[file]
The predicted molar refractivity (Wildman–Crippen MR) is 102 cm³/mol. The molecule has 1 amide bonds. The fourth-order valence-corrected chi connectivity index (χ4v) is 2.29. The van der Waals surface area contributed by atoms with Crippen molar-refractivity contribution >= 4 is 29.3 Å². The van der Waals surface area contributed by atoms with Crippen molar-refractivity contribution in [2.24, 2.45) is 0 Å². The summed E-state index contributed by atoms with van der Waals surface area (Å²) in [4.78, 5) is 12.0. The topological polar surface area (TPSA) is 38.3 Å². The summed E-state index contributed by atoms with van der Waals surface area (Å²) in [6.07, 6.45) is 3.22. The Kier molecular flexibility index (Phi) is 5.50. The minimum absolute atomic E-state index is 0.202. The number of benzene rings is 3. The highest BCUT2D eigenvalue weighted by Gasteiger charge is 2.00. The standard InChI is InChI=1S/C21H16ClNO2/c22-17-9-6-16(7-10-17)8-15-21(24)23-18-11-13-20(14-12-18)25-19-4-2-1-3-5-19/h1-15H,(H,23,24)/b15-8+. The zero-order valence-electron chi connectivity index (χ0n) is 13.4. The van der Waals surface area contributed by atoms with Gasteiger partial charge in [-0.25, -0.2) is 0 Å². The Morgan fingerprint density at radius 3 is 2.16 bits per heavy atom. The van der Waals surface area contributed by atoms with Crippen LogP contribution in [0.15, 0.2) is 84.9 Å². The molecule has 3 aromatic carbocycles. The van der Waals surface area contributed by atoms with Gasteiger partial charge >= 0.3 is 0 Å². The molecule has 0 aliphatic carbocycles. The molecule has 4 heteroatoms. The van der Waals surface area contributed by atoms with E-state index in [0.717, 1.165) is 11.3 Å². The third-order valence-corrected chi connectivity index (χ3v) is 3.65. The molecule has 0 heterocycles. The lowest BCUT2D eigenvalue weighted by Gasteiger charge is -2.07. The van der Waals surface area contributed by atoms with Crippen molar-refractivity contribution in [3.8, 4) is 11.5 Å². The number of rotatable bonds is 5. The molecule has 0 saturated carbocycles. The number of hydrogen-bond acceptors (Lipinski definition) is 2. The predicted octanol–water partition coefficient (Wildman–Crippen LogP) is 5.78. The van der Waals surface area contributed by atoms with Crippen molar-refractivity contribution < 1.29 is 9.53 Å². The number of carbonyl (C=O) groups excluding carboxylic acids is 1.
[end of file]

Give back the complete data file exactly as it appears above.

The predicted molar refractivity (Wildman–Crippen MR) is 102 cm³/mol. The molecule has 1 amide bonds. The fourth-order valence-corrected chi connectivity index (χ4v) is 2.29. The van der Waals surface area contributed by atoms with Crippen molar-refractivity contribution >= 4 is 29.3 Å². The van der Waals surface area contributed by atoms with Crippen molar-refractivity contribution in [2.24, 2.45) is 0 Å². The summed E-state index contributed by atoms with van der Waals surface area (Å²) in [4.78, 5) is 12.0. The topological polar surface area (TPSA) is 38.3 Å². The summed E-state index contributed by atoms with van der Waals surface area (Å²) in [6.07, 6.45) is 3.22. The Kier molecular flexibility index (Phi) is 5.50. The minimum absolute atomic E-state index is 0.202. The number of benzene rings is 3. The highest BCUT2D eigenvalue weighted by Gasteiger charge is 2.00. The standard InChI is InChI=1S/C21H16ClNO2/c22-17-9-6-16(7-10-17)8-15-21(24)23-18-11-13-20(14-12-18)25-19-4-2-1-3-5-19/h1-15H,(H,23,24)/b15-8+. The zero-order valence-electron chi connectivity index (χ0n) is 13.4. The van der Waals surface area contributed by atoms with Gasteiger partial charge in [-0.25, -0.2) is 0 Å². The Morgan fingerprint density at radius 3 is 2.16 bits per heavy atom. The van der Waals surface area contributed by atoms with Crippen LogP contribution in [0.15, 0.2) is 84.9 Å². The molecule has 3 aromatic carbocycles. The van der Waals surface area contributed by atoms with Gasteiger partial charge >= 0.3 is 0 Å². The molecule has 0 aliphatic carbocycles. The molecule has 4 heteroatoms. The van der Waals surface area contributed by atoms with E-state index in [0.717, 1.165) is 11.3 Å². The third-order valence-corrected chi connectivity index (χ3v) is 3.65. The molecule has 0 heterocycles. The lowest BCUT2D eigenvalue weighted by Gasteiger charge is -2.07. The van der Waals surface area contributed by atoms with Crippen molar-refractivity contribution in [3.8, 4) is 11.5 Å². The number of rotatable bonds is 5. The molecule has 0 saturated carbocycles. The number of hydrogen-bond acceptors (Lipinski definition) is 2. The predicted octanol–water partition coefficient (Wildman–Crippen LogP) is 5.78. The van der Waals surface area contributed by atoms with Crippen molar-refractivity contribution < 1.29 is 9.53 Å². The number of carbonyl (C=O) groups excluding carboxylic acids is 1.